stage magic, but the desired effect was simple enough.  Hiroshi  would  step
behind  a  hydrogen-cell  Mercedes  and  vanish.  The  dozen Maas agents who
followed him constantly would swarm around  the  van  like  ants;  the  Maas
security apparatus would harden around his point of departure like epoxy.
        They know how to do business promptly in Berlin. I wits even able to
arrange a  last night with you. I kept it secret from Fox; he might not have
approved. Now I've forgotten the town's name. I knew it for an hour  on  the
autobahn, under a gray Rhenish sky, and forgot it in your arms.
        The  rain  began,  sometime  toward  morning.  Our room had a single
window, high and narrow, where I stood and watched the rain  fur  the  river
with  silver needles. Sound of your breathing. The river flowed beneath low,
stone arches. The street was empty. Europe was a dead museum.
        I'd already booked your flight to Marrakech, out of Orly, under your
newest name. You'd be on your way when I pulled the final string and dropped
Hiroshi out of sight.
        You'd left your purse on the dark old bureau. While you slept I went
through your things, removed anything that might clash with  the  new  cover
I'd  bought  for  you in Berlin. I took the Chinese .22, your microcomputer,
and your bank chip. I took a new passport, Dutch, from my bag, a Swiss  bank
chip in the same name, and tucked them into your purse.
        My  hand  brushed  something  flat, I drew it out, held the thing, a
diskette. No labels.
        It lay there in the palm of my hand, all that death. Latent,  coded,
waiting.
        I stood there and watched you breathe, watched your breasts rise and
fall. Saw  your  lips  slightly  parted, and in the jut and fullness of your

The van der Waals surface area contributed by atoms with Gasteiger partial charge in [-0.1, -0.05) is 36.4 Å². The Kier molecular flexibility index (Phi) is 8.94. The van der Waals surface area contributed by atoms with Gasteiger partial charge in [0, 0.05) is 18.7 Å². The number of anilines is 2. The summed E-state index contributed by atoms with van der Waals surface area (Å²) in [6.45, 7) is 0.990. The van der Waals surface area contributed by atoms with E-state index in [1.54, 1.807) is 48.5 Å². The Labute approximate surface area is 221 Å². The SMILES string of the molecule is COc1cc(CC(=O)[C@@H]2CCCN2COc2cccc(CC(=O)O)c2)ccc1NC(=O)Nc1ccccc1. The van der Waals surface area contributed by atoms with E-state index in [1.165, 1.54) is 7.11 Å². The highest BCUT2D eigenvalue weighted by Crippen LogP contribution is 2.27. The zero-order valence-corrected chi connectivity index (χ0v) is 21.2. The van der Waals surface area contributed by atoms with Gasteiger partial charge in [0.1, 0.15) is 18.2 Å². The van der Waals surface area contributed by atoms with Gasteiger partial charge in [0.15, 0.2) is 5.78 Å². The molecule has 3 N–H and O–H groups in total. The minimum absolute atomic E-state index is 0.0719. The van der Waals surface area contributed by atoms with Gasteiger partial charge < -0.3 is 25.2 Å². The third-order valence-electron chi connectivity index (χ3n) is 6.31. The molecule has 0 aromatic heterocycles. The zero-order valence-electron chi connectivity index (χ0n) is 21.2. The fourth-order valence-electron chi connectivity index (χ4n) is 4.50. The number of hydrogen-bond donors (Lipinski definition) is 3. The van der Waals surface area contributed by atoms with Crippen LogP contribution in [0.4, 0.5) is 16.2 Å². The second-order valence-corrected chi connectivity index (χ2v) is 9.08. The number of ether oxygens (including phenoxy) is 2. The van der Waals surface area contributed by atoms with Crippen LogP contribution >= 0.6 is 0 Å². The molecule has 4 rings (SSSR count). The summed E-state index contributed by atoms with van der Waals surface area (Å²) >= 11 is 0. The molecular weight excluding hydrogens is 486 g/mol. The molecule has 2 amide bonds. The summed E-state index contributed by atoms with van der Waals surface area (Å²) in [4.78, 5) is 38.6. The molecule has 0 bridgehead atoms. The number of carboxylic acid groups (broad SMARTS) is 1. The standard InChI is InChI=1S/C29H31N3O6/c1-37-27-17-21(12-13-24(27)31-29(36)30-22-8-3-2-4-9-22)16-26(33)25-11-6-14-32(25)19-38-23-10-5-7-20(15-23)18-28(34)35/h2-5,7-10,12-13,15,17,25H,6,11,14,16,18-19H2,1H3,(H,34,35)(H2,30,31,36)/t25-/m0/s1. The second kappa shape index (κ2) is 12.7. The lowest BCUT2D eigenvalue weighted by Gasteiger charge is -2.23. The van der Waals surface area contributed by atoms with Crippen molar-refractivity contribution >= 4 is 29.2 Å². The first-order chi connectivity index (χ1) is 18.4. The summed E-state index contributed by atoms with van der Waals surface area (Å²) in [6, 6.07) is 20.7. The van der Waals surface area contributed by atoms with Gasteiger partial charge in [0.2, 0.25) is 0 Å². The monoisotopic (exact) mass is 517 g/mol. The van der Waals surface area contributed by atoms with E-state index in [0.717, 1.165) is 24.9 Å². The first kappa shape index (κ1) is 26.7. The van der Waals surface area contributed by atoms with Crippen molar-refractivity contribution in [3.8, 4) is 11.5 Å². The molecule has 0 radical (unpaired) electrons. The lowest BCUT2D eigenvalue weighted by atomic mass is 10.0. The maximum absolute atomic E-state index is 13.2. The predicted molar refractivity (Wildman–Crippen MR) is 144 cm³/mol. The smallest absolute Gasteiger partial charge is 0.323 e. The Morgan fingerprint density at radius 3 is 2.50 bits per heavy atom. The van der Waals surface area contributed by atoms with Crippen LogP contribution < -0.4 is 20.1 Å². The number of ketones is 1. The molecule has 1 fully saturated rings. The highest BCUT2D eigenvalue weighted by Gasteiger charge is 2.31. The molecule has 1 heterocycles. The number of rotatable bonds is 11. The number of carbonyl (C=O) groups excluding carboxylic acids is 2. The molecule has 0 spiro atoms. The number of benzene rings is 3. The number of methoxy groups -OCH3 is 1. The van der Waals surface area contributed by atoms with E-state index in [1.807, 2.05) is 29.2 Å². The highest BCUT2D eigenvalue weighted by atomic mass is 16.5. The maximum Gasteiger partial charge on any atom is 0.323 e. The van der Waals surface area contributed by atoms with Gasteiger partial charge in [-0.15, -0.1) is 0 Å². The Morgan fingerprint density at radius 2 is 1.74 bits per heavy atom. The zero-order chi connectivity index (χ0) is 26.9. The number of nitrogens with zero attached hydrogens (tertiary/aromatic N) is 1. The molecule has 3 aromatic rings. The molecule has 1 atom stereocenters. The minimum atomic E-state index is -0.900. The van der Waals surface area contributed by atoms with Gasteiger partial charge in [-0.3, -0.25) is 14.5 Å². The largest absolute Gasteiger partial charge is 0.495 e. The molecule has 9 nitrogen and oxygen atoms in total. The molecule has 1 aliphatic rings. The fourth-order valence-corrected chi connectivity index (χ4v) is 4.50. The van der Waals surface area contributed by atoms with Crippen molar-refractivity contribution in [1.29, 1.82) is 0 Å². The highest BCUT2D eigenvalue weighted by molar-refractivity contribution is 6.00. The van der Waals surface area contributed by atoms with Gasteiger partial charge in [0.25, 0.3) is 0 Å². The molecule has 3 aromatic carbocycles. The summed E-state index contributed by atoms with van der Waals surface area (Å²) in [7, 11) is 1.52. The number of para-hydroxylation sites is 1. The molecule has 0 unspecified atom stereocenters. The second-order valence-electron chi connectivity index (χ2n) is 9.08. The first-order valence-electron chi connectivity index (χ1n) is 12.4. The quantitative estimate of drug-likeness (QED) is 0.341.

lower lip, the faintest suggestion of bruising.
        I put the diskette back into your purse. When I lay down beside you,
you rolled against me, waking, on your breath all the electric  night  of  a
new  Asia,  the  future  rising  in  you  like a bright fluid, washing me of
everything but the moment. That was your magic, that you  lived  outside  of
history, all now.
        And you knew how to take me there. For the last time, you took me.
        While  I was shaving, I heard you empty your makeup into my bag. I'm
Dutch now, you said, I'll want a new look.
        Dr Hiroshi Yomiuri went missing in Vienna, in  a  quiet  street  off
Singerstrasse,  two  blocks  from  his  wife's  favorite  hotel.  On a clear
afternoon in October, in the  presence  of  a  dozen  expert  witnesses,  Dr
Yomiuri vanished.
        He  stepped  through a looking glass. Somewhere, offstage, the oiled
play of Victorian clockwork. I sat in a hotel room in Geneva  and  took  the
Welshman's  call.  It  was  done, Hiroshi down my rabbit hole and headed for
Marrakech. I poured myself a drink and thought about your legs.
        Fox and I met in Narita a day later, in a  sushi  bar  in  the.  JAL
terminal.
        He'd just stepped off an Air Maroc jet, exhausted and triumphant.
        Loves  it  there,  he  said,  meaning  Hiroshi.  Loves her, he said,
meaning you.
        I smiled. You'd promised to meet me in Shinjuku in a month.
        Your cheap little gun in the New Rose Hotel. Ale chrome is  starting
to  peel.  The machining is clumsy, blurry Chinese stamped into rough steel.
The grips are red plastic, molded with a  dragon  on  either  side.  Like  a
child's toy.
        Fox  ate  sushi  in  the  JAL  terminal, high on what we'd done. The
shoulder had been giving him trouble, but he said he didn't care. Money  now
for  better  doctors.  Money now for everything. Somehow it didn't seem very
important to me, the money we'd gotten from Hosaka. Not that I  doubted  our
new  wealth,  but that last night with you had left me convinced that it all
came to us naturally, in the new order of things, as a function of  who  and
what we were.
        Poor  Fox.  With his blue oxford shirts crisper than ever, his Paris
suits darker and richer. Sitting there in JAL, dabbing sushi into  a  little
rectangular tray of green horseradish, he had less than a week to live. Dark
now, and the coffin racks of New Rose are lit all night by floodlights, high
on  painted  metal  masts. Nothing here seems to serve its original purpose.
Everything is surplus, recycled, even the coffins.  Forty  years  ago  these